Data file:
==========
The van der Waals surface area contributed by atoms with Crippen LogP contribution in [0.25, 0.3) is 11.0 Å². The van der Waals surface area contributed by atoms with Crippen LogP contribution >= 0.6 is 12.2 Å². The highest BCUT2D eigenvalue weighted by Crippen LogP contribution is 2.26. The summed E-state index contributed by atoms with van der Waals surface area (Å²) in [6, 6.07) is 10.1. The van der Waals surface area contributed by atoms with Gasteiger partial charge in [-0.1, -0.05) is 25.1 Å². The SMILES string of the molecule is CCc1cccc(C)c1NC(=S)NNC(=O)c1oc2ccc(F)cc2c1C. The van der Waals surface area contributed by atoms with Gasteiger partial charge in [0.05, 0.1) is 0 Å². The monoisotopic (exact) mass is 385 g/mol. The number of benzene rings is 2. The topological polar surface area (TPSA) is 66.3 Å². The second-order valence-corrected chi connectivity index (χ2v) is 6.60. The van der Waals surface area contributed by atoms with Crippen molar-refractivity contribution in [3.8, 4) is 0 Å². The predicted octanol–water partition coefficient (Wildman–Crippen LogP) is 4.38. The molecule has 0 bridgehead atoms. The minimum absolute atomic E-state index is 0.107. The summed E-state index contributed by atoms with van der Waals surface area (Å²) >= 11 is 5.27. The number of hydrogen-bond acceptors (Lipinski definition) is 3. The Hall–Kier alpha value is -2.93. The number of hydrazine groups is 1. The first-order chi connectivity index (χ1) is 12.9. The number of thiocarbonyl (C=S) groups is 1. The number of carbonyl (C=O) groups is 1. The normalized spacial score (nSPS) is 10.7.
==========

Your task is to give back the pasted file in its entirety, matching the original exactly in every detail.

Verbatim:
The van der Waals surface area contributed by atoms with Crippen LogP contribution in [0.25, 0.3) is 11.0 Å². The van der Waals surface area contributed by atoms with Crippen LogP contribution >= 0.6 is 12.2 Å². The highest BCUT2D eigenvalue weighted by Crippen LogP contribution is 2.26. The summed E-state index contributed by atoms with van der Waals surface area (Å²) in [6, 6.07) is 10.1. The van der Waals surface area contributed by atoms with Gasteiger partial charge in [-0.1, -0.05) is 25.1 Å². The SMILES string of the molecule is CCc1cccc(C)c1NC(=S)NNC(=O)c1oc2ccc(F)cc2c1C. The van der Waals surface area contributed by atoms with Gasteiger partial charge in [0.05, 0.1) is 0 Å². The monoisotopic (exact) mass is 385 g/mol. The number of benzene rings is 2. The topological polar surface area (TPSA) is 66.3 Å². The second-order valence-corrected chi connectivity index (χ2v) is 6.60. The van der Waals surface area contributed by atoms with Crippen molar-refractivity contribution in [3.8, 4) is 0 Å². The predicted octanol–water partition coefficient (Wildman–Crippen LogP) is 4.38. The molecule has 0 bridgehead atoms. The minimum absolute atomic E-state index is 0.107. The summed E-state index contributed by atoms with van der Waals surface area (Å²) >= 11 is 5.27. The number of hydrogen-bond acceptors (Lipinski definition) is 3. The Hall–Kier alpha value is -2.93. The number of hydrazine groups is 1. The first-order chi connectivity index (χ1) is 12.9. The number of thiocarbonyl (C=S) groups is 1. The number of carbonyl (C=O) groups is 1. The normalized spacial score (nSPS) is 10.7.